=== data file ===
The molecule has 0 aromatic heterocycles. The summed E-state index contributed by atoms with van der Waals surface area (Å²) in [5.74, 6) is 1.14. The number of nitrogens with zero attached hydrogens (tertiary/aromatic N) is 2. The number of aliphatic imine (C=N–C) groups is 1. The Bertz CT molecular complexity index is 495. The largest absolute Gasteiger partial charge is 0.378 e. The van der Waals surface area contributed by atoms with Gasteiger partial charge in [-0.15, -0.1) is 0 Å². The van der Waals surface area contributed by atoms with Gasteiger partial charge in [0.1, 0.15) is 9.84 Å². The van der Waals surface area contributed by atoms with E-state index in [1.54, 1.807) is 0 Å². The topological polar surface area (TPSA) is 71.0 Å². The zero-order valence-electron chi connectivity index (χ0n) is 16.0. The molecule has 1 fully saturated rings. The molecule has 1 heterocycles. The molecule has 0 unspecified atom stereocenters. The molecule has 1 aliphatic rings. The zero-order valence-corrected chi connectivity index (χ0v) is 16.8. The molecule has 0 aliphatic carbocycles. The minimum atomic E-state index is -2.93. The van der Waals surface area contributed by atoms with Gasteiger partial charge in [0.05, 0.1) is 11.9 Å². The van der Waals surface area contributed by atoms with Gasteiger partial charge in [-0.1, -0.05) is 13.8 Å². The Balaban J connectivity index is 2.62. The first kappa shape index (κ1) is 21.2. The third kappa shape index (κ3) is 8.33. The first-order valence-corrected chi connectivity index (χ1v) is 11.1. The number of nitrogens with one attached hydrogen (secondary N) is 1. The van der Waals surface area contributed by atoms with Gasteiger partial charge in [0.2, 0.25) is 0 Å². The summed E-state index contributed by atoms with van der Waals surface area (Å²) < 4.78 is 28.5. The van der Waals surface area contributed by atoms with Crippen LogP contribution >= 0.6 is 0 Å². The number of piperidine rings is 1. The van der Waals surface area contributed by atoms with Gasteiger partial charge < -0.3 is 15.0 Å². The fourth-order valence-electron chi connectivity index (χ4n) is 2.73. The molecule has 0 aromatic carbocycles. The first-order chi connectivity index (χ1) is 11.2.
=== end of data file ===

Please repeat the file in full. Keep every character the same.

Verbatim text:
The molecule has 0 aromatic heterocycles. The summed E-state index contributed by atoms with van der Waals surface area (Å²) in [5.74, 6) is 1.14. The number of nitrogens with zero attached hydrogens (tertiary/aromatic N) is 2. The number of aliphatic imine (C=N–C) groups is 1. The Bertz CT molecular complexity index is 495. The largest absolute Gasteiger partial charge is 0.378 e. The van der Waals surface area contributed by atoms with Gasteiger partial charge in [-0.15, -0.1) is 0 Å². The van der Waals surface area contributed by atoms with Gasteiger partial charge in [0.1, 0.15) is 9.84 Å². The van der Waals surface area contributed by atoms with E-state index in [1.54, 1.807) is 0 Å². The topological polar surface area (TPSA) is 71.0 Å². The zero-order valence-electron chi connectivity index (χ0n) is 16.0. The molecule has 1 fully saturated rings. The molecule has 1 heterocycles. The molecule has 0 unspecified atom stereocenters. The molecule has 1 aliphatic rings. The zero-order valence-corrected chi connectivity index (χ0v) is 16.8. The molecule has 0 aliphatic carbocycles. The minimum atomic E-state index is -2.93. The van der Waals surface area contributed by atoms with Gasteiger partial charge in [0.05, 0.1) is 11.9 Å². The van der Waals surface area contributed by atoms with Gasteiger partial charge in [-0.1, -0.05) is 13.8 Å². The Balaban J connectivity index is 2.62. The first kappa shape index (κ1) is 21.2. The third kappa shape index (κ3) is 8.33. The first-order valence-corrected chi connectivity index (χ1v) is 11.1. The number of nitrogens with one attached hydrogen (secondary N) is 1. The van der Waals surface area contributed by atoms with Gasteiger partial charge in [0.2, 0.25) is 0 Å². The summed E-state index contributed by atoms with van der Waals surface area (Å²) < 4.78 is 28.5. The van der Waals surface area contributed by atoms with Crippen LogP contribution >= 0.6 is 0 Å². The number of piperidine rings is 1. The van der Waals surface area contributed by atoms with Gasteiger partial charge < -0.3 is 15.0 Å². The fourth-order valence-electron chi connectivity index (χ4n) is 2.73. The molecule has 0 aromatic carbocycles. The first-order chi connectivity index (χ1) is 11.2.